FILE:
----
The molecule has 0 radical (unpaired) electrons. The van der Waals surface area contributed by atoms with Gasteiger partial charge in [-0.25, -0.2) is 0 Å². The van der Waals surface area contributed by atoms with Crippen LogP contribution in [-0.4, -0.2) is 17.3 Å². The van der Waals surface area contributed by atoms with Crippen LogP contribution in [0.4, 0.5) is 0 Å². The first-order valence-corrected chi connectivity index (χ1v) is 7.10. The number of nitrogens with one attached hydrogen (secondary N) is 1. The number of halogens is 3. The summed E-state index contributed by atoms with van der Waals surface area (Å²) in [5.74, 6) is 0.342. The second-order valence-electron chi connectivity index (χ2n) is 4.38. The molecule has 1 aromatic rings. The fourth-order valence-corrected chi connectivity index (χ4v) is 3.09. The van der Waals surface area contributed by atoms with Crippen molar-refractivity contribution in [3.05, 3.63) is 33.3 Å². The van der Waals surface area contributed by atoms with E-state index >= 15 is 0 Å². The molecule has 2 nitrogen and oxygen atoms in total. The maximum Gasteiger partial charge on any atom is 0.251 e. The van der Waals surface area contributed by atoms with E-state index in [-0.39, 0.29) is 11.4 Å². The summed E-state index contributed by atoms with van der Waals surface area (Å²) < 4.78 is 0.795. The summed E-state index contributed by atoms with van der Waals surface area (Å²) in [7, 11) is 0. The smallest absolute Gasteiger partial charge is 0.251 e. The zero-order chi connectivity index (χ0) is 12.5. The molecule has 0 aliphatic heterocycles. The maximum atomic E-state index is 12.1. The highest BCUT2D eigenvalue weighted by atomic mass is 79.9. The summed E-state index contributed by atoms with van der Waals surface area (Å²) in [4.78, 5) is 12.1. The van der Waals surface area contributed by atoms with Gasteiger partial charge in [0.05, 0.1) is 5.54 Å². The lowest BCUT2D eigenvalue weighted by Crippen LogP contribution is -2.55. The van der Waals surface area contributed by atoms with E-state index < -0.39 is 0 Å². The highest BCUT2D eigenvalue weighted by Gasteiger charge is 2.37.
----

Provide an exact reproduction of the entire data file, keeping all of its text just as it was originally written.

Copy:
The molecule has 0 radical (unpaired) electrons. The van der Waals surface area contributed by atoms with Gasteiger partial charge in [-0.25, -0.2) is 0 Å². The van der Waals surface area contributed by atoms with Crippen LogP contribution in [-0.4, -0.2) is 17.3 Å². The van der Waals surface area contributed by atoms with Crippen LogP contribution in [0.4, 0.5) is 0 Å². The first-order valence-corrected chi connectivity index (χ1v) is 7.10. The number of nitrogens with one attached hydrogen (secondary N) is 1. The number of halogens is 3. The summed E-state index contributed by atoms with van der Waals surface area (Å²) in [5.74, 6) is 0.342. The second-order valence-electron chi connectivity index (χ2n) is 4.38. The molecule has 1 aromatic rings. The fourth-order valence-corrected chi connectivity index (χ4v) is 3.09. The van der Waals surface area contributed by atoms with Crippen molar-refractivity contribution in [3.05, 3.63) is 33.3 Å². The van der Waals surface area contributed by atoms with E-state index >= 15 is 0 Å². The molecule has 2 nitrogen and oxygen atoms in total. The maximum Gasteiger partial charge on any atom is 0.251 e. The van der Waals surface area contributed by atoms with E-state index in [-0.39, 0.29) is 11.4 Å². The summed E-state index contributed by atoms with van der Waals surface area (Å²) < 4.78 is 0.795. The summed E-state index contributed by atoms with van der Waals surface area (Å²) in [7, 11) is 0. The smallest absolute Gasteiger partial charge is 0.251 e. The zero-order chi connectivity index (χ0) is 12.5. The molecule has 0 aliphatic heterocycles. The maximum atomic E-state index is 12.1. The highest BCUT2D eigenvalue weighted by atomic mass is 79.9. The summed E-state index contributed by atoms with van der Waals surface area (Å²) in [4.78, 5) is 12.1. The van der Waals surface area contributed by atoms with Gasteiger partial charge in [0.05, 0.1) is 5.54 Å². The lowest BCUT2D eigenvalue weighted by Crippen LogP contribution is -2.55. The van der Waals surface area contributed by atoms with E-state index < -0.39 is 0 Å². The highest BCUT2D eigenvalue weighted by Gasteiger charge is 2.37.